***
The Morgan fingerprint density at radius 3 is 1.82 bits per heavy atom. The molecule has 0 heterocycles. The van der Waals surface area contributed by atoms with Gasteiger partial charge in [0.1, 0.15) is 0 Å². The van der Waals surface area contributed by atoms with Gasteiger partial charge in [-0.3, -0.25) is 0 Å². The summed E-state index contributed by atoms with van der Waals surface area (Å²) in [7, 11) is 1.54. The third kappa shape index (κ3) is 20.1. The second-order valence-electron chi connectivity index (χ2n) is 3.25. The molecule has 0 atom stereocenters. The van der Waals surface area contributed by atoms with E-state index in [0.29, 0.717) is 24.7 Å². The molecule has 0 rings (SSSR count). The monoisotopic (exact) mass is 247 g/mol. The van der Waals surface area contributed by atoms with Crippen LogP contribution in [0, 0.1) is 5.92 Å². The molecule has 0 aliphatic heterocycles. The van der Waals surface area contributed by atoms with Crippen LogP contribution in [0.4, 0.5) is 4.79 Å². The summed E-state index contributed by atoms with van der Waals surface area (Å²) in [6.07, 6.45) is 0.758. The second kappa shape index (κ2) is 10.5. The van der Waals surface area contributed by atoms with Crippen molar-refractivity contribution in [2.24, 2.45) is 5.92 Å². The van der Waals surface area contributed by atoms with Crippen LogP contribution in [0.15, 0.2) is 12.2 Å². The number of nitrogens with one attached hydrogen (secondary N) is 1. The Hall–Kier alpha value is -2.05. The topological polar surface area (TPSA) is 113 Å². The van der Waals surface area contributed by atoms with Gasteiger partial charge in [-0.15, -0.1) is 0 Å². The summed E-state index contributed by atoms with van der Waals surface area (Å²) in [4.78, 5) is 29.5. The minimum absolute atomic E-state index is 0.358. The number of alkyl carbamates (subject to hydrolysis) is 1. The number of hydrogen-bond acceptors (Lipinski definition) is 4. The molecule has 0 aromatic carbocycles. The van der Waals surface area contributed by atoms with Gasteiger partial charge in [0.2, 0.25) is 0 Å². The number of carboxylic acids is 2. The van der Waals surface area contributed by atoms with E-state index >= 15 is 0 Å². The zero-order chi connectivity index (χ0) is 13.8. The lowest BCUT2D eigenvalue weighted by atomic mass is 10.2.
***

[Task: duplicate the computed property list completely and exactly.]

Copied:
The Morgan fingerprint density at radius 3 is 1.82 bits per heavy atom. The molecule has 0 heterocycles. The van der Waals surface area contributed by atoms with Gasteiger partial charge in [0.1, 0.15) is 0 Å². The van der Waals surface area contributed by atoms with Gasteiger partial charge in [-0.3, -0.25) is 0 Å². The summed E-state index contributed by atoms with van der Waals surface area (Å²) in [7, 11) is 1.54. The third kappa shape index (κ3) is 20.1. The second-order valence-electron chi connectivity index (χ2n) is 3.25. The molecule has 0 atom stereocenters. The van der Waals surface area contributed by atoms with E-state index in [0.29, 0.717) is 24.7 Å². The molecule has 0 rings (SSSR count). The monoisotopic (exact) mass is 247 g/mol. The van der Waals surface area contributed by atoms with Crippen LogP contribution in [0, 0.1) is 5.92 Å². The molecule has 0 aliphatic heterocycles. The van der Waals surface area contributed by atoms with Crippen LogP contribution in [0.4, 0.5) is 4.79 Å². The summed E-state index contributed by atoms with van der Waals surface area (Å²) in [6.07, 6.45) is 0.758. The second kappa shape index (κ2) is 10.5. The van der Waals surface area contributed by atoms with Crippen molar-refractivity contribution in [2.24, 2.45) is 5.92 Å². The van der Waals surface area contributed by atoms with Crippen LogP contribution in [0.15, 0.2) is 12.2 Å². The number of nitrogens with one attached hydrogen (secondary N) is 1. The Hall–Kier alpha value is -2.05. The topological polar surface area (TPSA) is 113 Å². The van der Waals surface area contributed by atoms with Gasteiger partial charge in [-0.15, -0.1) is 0 Å². The summed E-state index contributed by atoms with van der Waals surface area (Å²) in [4.78, 5) is 29.5. The minimum absolute atomic E-state index is 0.358. The number of alkyl carbamates (subject to hydrolysis) is 1. The number of hydrogen-bond acceptors (Lipinski definition) is 4. The molecule has 0 aromatic carbocycles. The van der Waals surface area contributed by atoms with Gasteiger partial charge in [0.2, 0.25) is 0 Å². The number of carboxylic acids is 2. The van der Waals surface area contributed by atoms with E-state index >= 15 is 0 Å². The zero-order chi connectivity index (χ0) is 13.8. The lowest BCUT2D eigenvalue weighted by atomic mass is 10.2.